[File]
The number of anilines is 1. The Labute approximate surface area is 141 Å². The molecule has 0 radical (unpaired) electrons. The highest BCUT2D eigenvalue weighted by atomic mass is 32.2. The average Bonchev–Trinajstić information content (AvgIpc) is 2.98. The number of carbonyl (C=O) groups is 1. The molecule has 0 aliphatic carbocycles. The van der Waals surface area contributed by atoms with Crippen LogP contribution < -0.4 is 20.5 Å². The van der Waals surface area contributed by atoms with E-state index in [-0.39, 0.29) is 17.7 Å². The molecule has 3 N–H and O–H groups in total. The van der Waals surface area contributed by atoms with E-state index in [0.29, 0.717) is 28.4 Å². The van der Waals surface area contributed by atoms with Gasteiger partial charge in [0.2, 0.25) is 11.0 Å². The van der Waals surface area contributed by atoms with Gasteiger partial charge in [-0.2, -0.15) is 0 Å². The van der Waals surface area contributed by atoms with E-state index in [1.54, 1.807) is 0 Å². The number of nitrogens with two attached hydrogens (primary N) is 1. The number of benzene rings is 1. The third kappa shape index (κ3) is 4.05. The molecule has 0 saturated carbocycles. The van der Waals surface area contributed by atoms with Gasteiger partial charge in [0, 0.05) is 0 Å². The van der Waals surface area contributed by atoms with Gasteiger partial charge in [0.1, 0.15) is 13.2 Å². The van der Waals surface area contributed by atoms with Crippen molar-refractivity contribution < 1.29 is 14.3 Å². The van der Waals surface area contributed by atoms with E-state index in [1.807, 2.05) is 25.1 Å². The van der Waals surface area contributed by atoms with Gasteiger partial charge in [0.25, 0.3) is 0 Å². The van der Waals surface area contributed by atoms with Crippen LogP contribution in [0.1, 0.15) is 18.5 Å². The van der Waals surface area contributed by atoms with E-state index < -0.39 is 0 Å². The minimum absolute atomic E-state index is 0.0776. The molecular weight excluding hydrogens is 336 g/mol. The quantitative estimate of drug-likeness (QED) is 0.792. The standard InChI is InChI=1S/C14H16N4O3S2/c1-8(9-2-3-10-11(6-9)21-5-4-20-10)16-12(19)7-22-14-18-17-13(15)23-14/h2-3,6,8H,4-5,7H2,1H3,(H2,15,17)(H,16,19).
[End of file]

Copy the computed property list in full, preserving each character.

The number of anilines is 1. The Labute approximate surface area is 141 Å². The molecule has 0 radical (unpaired) electrons. The highest BCUT2D eigenvalue weighted by atomic mass is 32.2. The average Bonchev–Trinajstić information content (AvgIpc) is 2.98. The number of carbonyl (C=O) groups is 1. The molecule has 0 aliphatic carbocycles. The van der Waals surface area contributed by atoms with Crippen LogP contribution < -0.4 is 20.5 Å². The van der Waals surface area contributed by atoms with E-state index in [-0.39, 0.29) is 17.7 Å². The molecule has 3 N–H and O–H groups in total. The van der Waals surface area contributed by atoms with E-state index in [0.29, 0.717) is 28.4 Å². The van der Waals surface area contributed by atoms with Gasteiger partial charge in [0.2, 0.25) is 11.0 Å². The van der Waals surface area contributed by atoms with Gasteiger partial charge in [-0.2, -0.15) is 0 Å². The van der Waals surface area contributed by atoms with E-state index in [1.54, 1.807) is 0 Å². The number of nitrogens with two attached hydrogens (primary N) is 1. The number of benzene rings is 1. The third kappa shape index (κ3) is 4.05. The molecule has 0 saturated carbocycles. The van der Waals surface area contributed by atoms with Gasteiger partial charge in [0, 0.05) is 0 Å². The van der Waals surface area contributed by atoms with Gasteiger partial charge in [0.1, 0.15) is 13.2 Å². The van der Waals surface area contributed by atoms with Crippen molar-refractivity contribution < 1.29 is 14.3 Å². The van der Waals surface area contributed by atoms with E-state index in [1.807, 2.05) is 25.1 Å². The van der Waals surface area contributed by atoms with Gasteiger partial charge in [0.25, 0.3) is 0 Å². The van der Waals surface area contributed by atoms with Crippen LogP contribution in [0.1, 0.15) is 18.5 Å². The van der Waals surface area contributed by atoms with E-state index < -0.39 is 0 Å². The minimum absolute atomic E-state index is 0.0776. The molecular weight excluding hydrogens is 336 g/mol. The quantitative estimate of drug-likeness (QED) is 0.792. The standard InChI is InChI=1S/C14H16N4O3S2/c1-8(9-2-3-10-11(6-9)21-5-4-20-10)16-12(19)7-22-14-18-17-13(15)23-14/h2-3,6,8H,4-5,7H2,1H3,(H2,15,17)(H,16,19).